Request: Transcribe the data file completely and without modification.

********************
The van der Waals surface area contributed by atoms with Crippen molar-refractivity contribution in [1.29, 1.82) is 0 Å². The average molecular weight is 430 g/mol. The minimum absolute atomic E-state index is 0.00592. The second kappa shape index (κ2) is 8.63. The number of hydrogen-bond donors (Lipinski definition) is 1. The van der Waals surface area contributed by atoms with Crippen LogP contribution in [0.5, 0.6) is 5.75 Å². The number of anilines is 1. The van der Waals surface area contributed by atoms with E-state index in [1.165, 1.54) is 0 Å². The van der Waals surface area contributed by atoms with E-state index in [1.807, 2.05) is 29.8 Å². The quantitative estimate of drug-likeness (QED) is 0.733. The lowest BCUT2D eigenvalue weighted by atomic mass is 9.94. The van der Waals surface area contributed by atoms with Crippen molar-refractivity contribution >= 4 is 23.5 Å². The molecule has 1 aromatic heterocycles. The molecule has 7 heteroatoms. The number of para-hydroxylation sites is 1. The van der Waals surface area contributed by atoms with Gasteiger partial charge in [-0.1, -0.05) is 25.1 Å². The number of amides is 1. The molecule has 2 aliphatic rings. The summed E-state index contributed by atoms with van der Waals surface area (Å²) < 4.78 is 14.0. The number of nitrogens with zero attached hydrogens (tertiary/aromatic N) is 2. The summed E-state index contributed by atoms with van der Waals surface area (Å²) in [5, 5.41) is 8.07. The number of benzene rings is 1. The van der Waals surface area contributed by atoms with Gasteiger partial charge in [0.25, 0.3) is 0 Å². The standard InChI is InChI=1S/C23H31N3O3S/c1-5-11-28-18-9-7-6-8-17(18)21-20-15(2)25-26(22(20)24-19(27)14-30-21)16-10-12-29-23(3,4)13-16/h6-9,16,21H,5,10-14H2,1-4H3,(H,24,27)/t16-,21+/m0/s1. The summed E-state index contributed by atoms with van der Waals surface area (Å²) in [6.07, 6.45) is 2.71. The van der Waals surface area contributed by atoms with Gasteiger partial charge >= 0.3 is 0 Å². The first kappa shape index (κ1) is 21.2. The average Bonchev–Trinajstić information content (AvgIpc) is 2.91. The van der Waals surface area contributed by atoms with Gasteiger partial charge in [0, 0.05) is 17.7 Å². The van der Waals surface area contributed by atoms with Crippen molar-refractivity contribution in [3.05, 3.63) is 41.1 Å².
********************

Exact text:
The van der Waals surface area contributed by atoms with Crippen molar-refractivity contribution in [1.29, 1.82) is 0 Å². The average molecular weight is 430 g/mol. The minimum absolute atomic E-state index is 0.00592. The second kappa shape index (κ2) is 8.63. The number of hydrogen-bond donors (Lipinski definition) is 1. The van der Waals surface area contributed by atoms with Crippen LogP contribution in [0.5, 0.6) is 5.75 Å². The number of anilines is 1. The van der Waals surface area contributed by atoms with E-state index in [1.165, 1.54) is 0 Å². The van der Waals surface area contributed by atoms with E-state index in [1.807, 2.05) is 29.8 Å². The quantitative estimate of drug-likeness (QED) is 0.733. The lowest BCUT2D eigenvalue weighted by atomic mass is 9.94. The van der Waals surface area contributed by atoms with Crippen molar-refractivity contribution >= 4 is 23.5 Å². The molecule has 1 aromatic heterocycles. The molecule has 7 heteroatoms. The number of para-hydroxylation sites is 1. The van der Waals surface area contributed by atoms with Gasteiger partial charge in [-0.1, -0.05) is 25.1 Å². The number of amides is 1. The molecule has 2 aliphatic rings. The summed E-state index contributed by atoms with van der Waals surface area (Å²) < 4.78 is 14.0. The number of nitrogens with zero attached hydrogens (tertiary/aromatic N) is 2. The summed E-state index contributed by atoms with van der Waals surface area (Å²) in [5, 5.41) is 8.07. The number of benzene rings is 1. The van der Waals surface area contributed by atoms with Gasteiger partial charge in [0.25, 0.3) is 0 Å². The standard InChI is InChI=1S/C23H31N3O3S/c1-5-11-28-18-9-7-6-8-17(18)21-20-15(2)25-26(22(20)24-19(27)14-30-21)16-10-12-29-23(3,4)13-16/h6-9,16,21H,5,10-14H2,1-4H3,(H,24,27)/t16-,21+/m0/s1. The summed E-state index contributed by atoms with van der Waals surface area (Å²) in [6.07, 6.45) is 2.71. The van der Waals surface area contributed by atoms with Gasteiger partial charge >= 0.3 is 0 Å². The first kappa shape index (κ1) is 21.2. The average Bonchev–Trinajstić information content (AvgIpc) is 2.91. The van der Waals surface area contributed by atoms with Gasteiger partial charge in [0, 0.05) is 17.7 Å². The van der Waals surface area contributed by atoms with Crippen molar-refractivity contribution in [3.05, 3.63) is 41.1 Å².